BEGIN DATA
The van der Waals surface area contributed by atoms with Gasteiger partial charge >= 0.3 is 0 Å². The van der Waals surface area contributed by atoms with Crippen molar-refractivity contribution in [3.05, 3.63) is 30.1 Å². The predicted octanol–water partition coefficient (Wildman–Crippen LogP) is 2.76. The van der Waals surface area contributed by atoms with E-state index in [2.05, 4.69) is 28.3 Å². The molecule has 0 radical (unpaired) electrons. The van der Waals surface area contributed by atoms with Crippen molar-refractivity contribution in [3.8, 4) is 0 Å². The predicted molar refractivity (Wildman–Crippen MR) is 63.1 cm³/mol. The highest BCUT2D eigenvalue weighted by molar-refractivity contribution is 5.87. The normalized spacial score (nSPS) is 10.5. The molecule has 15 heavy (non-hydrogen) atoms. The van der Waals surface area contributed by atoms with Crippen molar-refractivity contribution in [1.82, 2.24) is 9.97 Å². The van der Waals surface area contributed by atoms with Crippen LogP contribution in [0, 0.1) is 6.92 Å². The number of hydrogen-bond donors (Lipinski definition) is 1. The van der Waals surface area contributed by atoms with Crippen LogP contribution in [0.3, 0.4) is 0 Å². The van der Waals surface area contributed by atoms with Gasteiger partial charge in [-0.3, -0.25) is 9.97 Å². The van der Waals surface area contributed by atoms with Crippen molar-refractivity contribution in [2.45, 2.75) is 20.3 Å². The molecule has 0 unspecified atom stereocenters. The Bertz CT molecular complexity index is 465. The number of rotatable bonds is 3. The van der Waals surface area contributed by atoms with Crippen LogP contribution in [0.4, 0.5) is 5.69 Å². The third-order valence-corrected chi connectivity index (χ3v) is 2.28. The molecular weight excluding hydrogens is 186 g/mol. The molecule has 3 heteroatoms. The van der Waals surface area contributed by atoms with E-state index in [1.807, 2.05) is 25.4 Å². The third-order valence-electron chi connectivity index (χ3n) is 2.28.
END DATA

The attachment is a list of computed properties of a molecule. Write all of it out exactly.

The van der Waals surface area contributed by atoms with Gasteiger partial charge >= 0.3 is 0 Å². The van der Waals surface area contributed by atoms with Crippen molar-refractivity contribution in [3.05, 3.63) is 30.1 Å². The predicted octanol–water partition coefficient (Wildman–Crippen LogP) is 2.76. The van der Waals surface area contributed by atoms with E-state index in [2.05, 4.69) is 28.3 Å². The molecule has 0 radical (unpaired) electrons. The van der Waals surface area contributed by atoms with Crippen molar-refractivity contribution in [3.8, 4) is 0 Å². The predicted molar refractivity (Wildman–Crippen MR) is 63.1 cm³/mol. The highest BCUT2D eigenvalue weighted by molar-refractivity contribution is 5.87. The normalized spacial score (nSPS) is 10.5. The molecule has 15 heavy (non-hydrogen) atoms. The van der Waals surface area contributed by atoms with Crippen molar-refractivity contribution in [1.82, 2.24) is 9.97 Å². The van der Waals surface area contributed by atoms with Crippen LogP contribution in [0, 0.1) is 6.92 Å². The number of hydrogen-bond donors (Lipinski definition) is 1. The van der Waals surface area contributed by atoms with Crippen LogP contribution in [0.3, 0.4) is 0 Å². The van der Waals surface area contributed by atoms with Gasteiger partial charge in [-0.3, -0.25) is 9.97 Å². The van der Waals surface area contributed by atoms with Crippen molar-refractivity contribution in [2.45, 2.75) is 20.3 Å². The molecule has 0 unspecified atom stereocenters. The Bertz CT molecular complexity index is 465. The number of rotatable bonds is 3. The van der Waals surface area contributed by atoms with Crippen LogP contribution in [0.4, 0.5) is 5.69 Å². The third-order valence-corrected chi connectivity index (χ3v) is 2.28. The molecular weight excluding hydrogens is 186 g/mol. The molecule has 3 heteroatoms. The van der Waals surface area contributed by atoms with E-state index in [1.807, 2.05) is 25.4 Å². The third-order valence-electron chi connectivity index (χ3n) is 2.28.